(3) Indirect cost rates traceable and trackable through the State Workforce Agency's Cost Accounting System represent an acceptable means of allocating costs to DOL and, therefore, can be approved for use in grants to State Workforce Agencies.

6. Other Submission Requirements

a. The only acceptable evidence to establish the date of mailing of a late application sent by registered or certified mail is the U.S. Postal Service postmark on the envelope or wrapper and on the original receipt from the U.S. Postal Service. If the postmark is not legible, an application received after the above closing time and date shall be processed as if mailed late. “Postmark” means a printed, stamped or otherwise placed impression (not a postage meter machine impression) that is readily identifiable without further action as having been applied and affixed by an employee of the U.S. Postal Service on the date of mailing. Therefore applicants should request that the postal clerk place a legible hand cancellation “bull's-eye” postmark on both the receipt and the envelope or wrapper.

b. The only acceptable evidence to establish the date of mailing of a late application sent by U.S. Postal Service Express Mail Next Day Service-Post Office to Addressee is the date entered by the Post Office receiving clerk on the “Express Mail Next Day Service-Post Office to Addressee” label and the postmark on the envelope or wrapper and on the original receipt from the U.S. Postal Service. “Postmark” has the same meaning as defined above. Therefore, applicants should request that the postal clerk place a legible hand cancellation “bull's-eye” postmark on both the receipt and the envelope or wrapper.

c. The only acceptable evidence to establish the time of receipt at the U.S. Department of Labor is the date/time stamp of the Procurement Services Center on the application wrapper or other documentary evidence or receipt maintained by that office. Applications sent by other delivery services, such as Federal Express, UPS, etc., will also be accepted.

d. All applicants are advised that U.S. mail delivery in the Washington, DC area has been erratic due to the concerns involving anthrax contamination. All applicants must take this into consideration when preparing to meet the application deadline, as you assume the risk for ensuring a timely submission, that is, if, because of these mail problems, the Department does not receive an application or receives it too late to give proper consideration, even if it was timely mailed, the Department is not required to consider the application.

V. Application Review Information

1. Criteria

A. Applications will be reviewed by a DOL panel using the point scoring system specified below. Applications will be ranked based on the score assigned by the panel after careful evaluation by each panel member. The ranking will be the primary basis to identify applicants as potential Grantees. Although the government reserves the right to award on the basis of the initial proposal submissions, the government may establish a competitive range and/or a minimum qualifying score, based upon the proposal evaluation, for the purpose of selecting qualified applicants. The panel's conclusions are advisory in nature and Start Printed Page 71140not binding on the Grant Officer. The government reserves the right to ask for clarification or hold discussions, but is not obligated to do so. The government further reserves the right to select applicants out of rank order if such a selection would, in its opinion, result in the most effective and appropriate combination of funding, program and administrative costs, e.g., cost per enrollment and placement, demonstration models, and geographic service areas. While points will not be awarded for cost issues, cost per entered employment will be given serious consideration in the selection of awardees. The Grant Officer's determination for award under SGA 04-01 is the final agency action.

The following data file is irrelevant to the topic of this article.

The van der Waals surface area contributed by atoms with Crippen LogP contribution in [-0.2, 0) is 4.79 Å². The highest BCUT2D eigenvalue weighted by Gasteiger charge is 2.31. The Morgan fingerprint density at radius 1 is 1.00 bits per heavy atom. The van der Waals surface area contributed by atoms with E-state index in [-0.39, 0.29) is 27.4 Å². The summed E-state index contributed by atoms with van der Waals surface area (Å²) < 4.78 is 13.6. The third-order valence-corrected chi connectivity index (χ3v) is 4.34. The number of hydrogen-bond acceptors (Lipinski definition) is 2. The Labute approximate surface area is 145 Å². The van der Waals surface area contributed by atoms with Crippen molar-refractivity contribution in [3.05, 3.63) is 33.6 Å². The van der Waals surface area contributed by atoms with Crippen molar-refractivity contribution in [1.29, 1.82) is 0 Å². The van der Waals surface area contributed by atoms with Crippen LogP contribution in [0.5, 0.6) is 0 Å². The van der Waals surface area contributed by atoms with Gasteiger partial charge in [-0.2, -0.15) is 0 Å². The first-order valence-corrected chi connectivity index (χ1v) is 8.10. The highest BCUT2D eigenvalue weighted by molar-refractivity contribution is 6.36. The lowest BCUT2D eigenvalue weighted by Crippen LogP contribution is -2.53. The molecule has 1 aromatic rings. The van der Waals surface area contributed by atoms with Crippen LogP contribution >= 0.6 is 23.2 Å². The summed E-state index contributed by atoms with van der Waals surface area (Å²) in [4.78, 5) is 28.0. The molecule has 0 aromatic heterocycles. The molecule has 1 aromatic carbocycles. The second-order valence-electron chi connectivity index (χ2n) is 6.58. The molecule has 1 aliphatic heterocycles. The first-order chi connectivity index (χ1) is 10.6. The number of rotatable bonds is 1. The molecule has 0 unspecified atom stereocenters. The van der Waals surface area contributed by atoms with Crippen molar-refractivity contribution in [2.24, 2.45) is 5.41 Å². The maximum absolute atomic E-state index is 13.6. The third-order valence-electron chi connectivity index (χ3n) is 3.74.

B. Program Concept and Emphasis

The Incarcerated Veterans Transition Program (IV-TP) pilot program grants under section 5 of the Homeless Veterans Comprehensive Assistance Act (HVCAA) of 2001 are intended to address two objectives, (1) To provide services to assist in reintegrating incarcerated veterans into meaningful employment within the labor force, and (2) to stimulate the development of effective service delivery systems that will address the complex problems facing ex-offender veterans. The Incarcerated Veterans Transition Program (IV-TP) is designed to be flexible in addressing the national, regional, and/or local issues that prevent previously incarcerated veterans from reintegrating into the workforce. VETS in Fiscal Year (FY) 2004 will seek applicants that provide direct services through a case management approach that networks with Federal, State, and local resources for veteran support programs that have clear strategies for employment and retention of the previously incarcerated.

C. Community Awareness Activities

In order to promote networking between the program and local service providers (and thereby eliminate gaps or duplication in services and enhance the provision of assistance to participants), the Grantee must provide project orientation workshops and/or program awareness activities that it determines are the most feasible for the providers listed below. Grantees are encouraged to demonstrate strategies for incorporating small faith-based and community organizations (defined as organizations with social services budgets of approximately $300,000 or 7 or fewer full-time employees) into their outreach plans. Project orientation workshops conducted by Grantees have been an effective means of sharing information and informing the community of the availability of other services; they are encouraged but not mandatory. Rather, the Grantee will have the flexibility to attend service provider meetings, seminars, and conferences, to outstation staff, and to develop individual service contracts as well as to involve other agencies in program planning. The Grantee will be responsible for providing project awareness, program information, and orientation activities to the following: